Technicolor yawn is a mid-twentieth century idiom. An idiom is a commonly used word, group of words, or phrase that has a figurative meaning that is not easily deduced from its literal definition. Often using descriptive imagery or metaphors, common idioms are words and phrases used in the English language in order to convey a concise idea, and are often spoken or are considered informal or conversational. English idioms can illustrate emotion more quickly than a phrase that has a literal meaning, even when the etymology or origin of the idiomatic expression is lost. An idiom is a metaphorical figure of speech, and it is understood that it is not a use of literal language. Figures of speech like an often-used metaphor have definitions and connotations that go beyond the literal meaning of the words. Mastery of the turn of phrase of an idiom, which may use slang words or other parts of speech common in American slang or British slang, is essential for the English learner. Many English as a Second Language students do not understand idiomatic expressions and idiomatic language such as hit the sack, spill the beans, let the cat out of the bag, silver lining, back to the drawing board, barking up the wrong tree, kick the bucket, hit the nail on the head, face the music, under the weather, piece of cake, when pigs fly, and raining cats and dogs, because they attempt to translate them word for word, which yields only the literal meaning. English phrases that are idioms should not be taken literally. In addition to learning vocabulary and grammar, one must understand the phrasing of the figurative language of idiomatic phrases in order to know English like a native speaker; it is helpful to maintain a list of phrases, common expressions, colloquial terms, and popular expressions to memorize that are used figuratively or idiomatically. We will examine the meaning of the common saying technicolor yawn, where it came from, and some examples of its idiomatic usage in sentences.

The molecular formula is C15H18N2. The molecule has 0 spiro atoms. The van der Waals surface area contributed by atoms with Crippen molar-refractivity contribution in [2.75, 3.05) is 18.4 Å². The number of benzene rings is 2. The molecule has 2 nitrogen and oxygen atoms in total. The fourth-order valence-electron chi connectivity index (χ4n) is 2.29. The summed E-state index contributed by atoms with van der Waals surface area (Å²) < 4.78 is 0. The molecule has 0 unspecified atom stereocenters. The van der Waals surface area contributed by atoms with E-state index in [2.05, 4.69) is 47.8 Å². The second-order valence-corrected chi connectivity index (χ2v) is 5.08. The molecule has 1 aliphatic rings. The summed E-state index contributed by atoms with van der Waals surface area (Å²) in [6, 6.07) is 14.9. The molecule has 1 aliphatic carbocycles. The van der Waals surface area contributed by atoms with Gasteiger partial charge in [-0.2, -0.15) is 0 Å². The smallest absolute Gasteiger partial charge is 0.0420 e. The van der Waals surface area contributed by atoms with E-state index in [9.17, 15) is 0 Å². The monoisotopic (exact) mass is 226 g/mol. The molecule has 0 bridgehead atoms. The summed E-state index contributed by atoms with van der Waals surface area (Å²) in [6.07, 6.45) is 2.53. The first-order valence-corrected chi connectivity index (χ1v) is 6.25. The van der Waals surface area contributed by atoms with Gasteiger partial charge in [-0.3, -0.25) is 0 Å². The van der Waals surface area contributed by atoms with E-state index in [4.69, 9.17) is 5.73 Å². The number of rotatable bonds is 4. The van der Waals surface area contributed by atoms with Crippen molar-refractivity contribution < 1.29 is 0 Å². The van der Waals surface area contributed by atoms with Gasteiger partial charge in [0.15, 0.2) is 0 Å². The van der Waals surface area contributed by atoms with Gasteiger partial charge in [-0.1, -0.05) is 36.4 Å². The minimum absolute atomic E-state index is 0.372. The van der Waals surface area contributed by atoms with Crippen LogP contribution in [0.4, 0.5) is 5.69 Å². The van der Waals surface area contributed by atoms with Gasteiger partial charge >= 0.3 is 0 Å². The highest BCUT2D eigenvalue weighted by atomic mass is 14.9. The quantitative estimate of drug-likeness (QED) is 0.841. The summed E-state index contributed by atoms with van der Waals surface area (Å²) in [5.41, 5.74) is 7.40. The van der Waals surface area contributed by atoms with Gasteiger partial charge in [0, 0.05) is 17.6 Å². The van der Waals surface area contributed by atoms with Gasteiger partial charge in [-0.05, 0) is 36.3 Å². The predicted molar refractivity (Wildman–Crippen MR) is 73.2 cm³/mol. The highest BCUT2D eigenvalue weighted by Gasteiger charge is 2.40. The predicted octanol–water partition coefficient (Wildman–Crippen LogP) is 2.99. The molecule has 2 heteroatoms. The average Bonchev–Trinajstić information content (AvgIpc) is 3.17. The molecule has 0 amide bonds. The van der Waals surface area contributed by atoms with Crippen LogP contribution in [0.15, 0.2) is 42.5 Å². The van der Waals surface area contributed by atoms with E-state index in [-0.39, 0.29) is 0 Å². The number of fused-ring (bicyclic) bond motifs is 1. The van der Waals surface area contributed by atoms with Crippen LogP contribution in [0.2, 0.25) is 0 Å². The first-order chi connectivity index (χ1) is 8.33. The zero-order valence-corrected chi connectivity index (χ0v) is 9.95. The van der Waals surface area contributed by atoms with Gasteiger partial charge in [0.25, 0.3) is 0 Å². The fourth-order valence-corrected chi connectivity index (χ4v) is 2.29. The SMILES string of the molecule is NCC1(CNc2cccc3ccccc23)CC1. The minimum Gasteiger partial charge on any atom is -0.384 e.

Technicolor yawn is an idiom that means the act of vomiting. Technicolor is a type of color processing used in the film business; there are various iterations of the process. The first technicolor processes were experimented with in the infancy of film, but the technicolor process that we know today really came into its prime in the 1930s, especially in cartoons, costume films, and musicals. The expression technicolor yawn originated in Australia. A comedian, Barry Humphries, is credited with originating the term, or at least, popularizing the term, from the 1960s. Note that many sources capitalize technicolor because it is a trademarked name; however, it is also a process and in this sense, does not require capitalization. The Oxford English Dictionary does not capitalize the idiom, technicolor yawn.
On the troop ship across the Pacific he won his division’s technicolor yawn contest and got the news the war was over. (Madison Newspapers)
A quick glance at the mirror reveals pale faces and thin lips—telltale precursors to the dreaded Technicolor yawn. (Road & Track Magazine)
The myth of the vomitorium has therefore been shaped by our fascination with the antics of dissolute emperors and elites who loved a Technicolor yawn between meals. (The Conversation)